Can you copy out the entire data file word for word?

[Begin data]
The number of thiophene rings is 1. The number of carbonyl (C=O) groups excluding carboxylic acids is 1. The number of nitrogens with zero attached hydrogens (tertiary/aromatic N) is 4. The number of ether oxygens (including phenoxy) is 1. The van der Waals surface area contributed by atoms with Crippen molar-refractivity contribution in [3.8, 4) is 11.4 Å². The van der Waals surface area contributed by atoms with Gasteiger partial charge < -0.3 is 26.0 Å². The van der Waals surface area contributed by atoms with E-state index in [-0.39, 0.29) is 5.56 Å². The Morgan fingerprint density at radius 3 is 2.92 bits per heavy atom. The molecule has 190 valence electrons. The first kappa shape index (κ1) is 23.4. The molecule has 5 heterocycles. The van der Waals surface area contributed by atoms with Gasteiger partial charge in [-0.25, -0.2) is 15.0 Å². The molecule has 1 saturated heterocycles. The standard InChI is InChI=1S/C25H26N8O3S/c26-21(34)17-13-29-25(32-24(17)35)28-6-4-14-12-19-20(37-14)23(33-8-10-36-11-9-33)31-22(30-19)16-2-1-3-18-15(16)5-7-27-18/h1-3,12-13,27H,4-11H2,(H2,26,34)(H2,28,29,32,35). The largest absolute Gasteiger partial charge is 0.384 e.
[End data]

The number of thiophene rings is 1. The number of carbonyl (C=O) groups excluding carboxylic acids is 1. The number of nitrogens with zero attached hydrogens (tertiary/aromatic N) is 4. The number of ether oxygens (including phenoxy) is 1. The van der Waals surface area contributed by atoms with Crippen molar-refractivity contribution in [3.8, 4) is 11.4 Å². The van der Waals surface area contributed by atoms with Gasteiger partial charge < -0.3 is 26.0 Å². The van der Waals surface area contributed by atoms with E-state index in [-0.39, 0.29) is 5.56 Å². The Morgan fingerprint density at radius 3 is 2.92 bits per heavy atom. The molecule has 190 valence electrons. The first kappa shape index (κ1) is 23.4. The molecule has 5 heterocycles. The van der Waals surface area contributed by atoms with Gasteiger partial charge in [-0.25, -0.2) is 15.0 Å². The molecule has 1 saturated heterocycles. The standard InChI is InChI=1S/C25H26N8O3S/c26-21(34)17-13-29-25(32-24(17)35)28-6-4-14-12-19-20(37-14)23(33-8-10-36-11-9-33)31-22(30-19)16-2-1-3-18-15(16)5-7-27-18/h1-3,12-13,27H,4-11H2,(H2,26,34)(H2,28,29,32,35). The largest absolute Gasteiger partial charge is 0.384 e.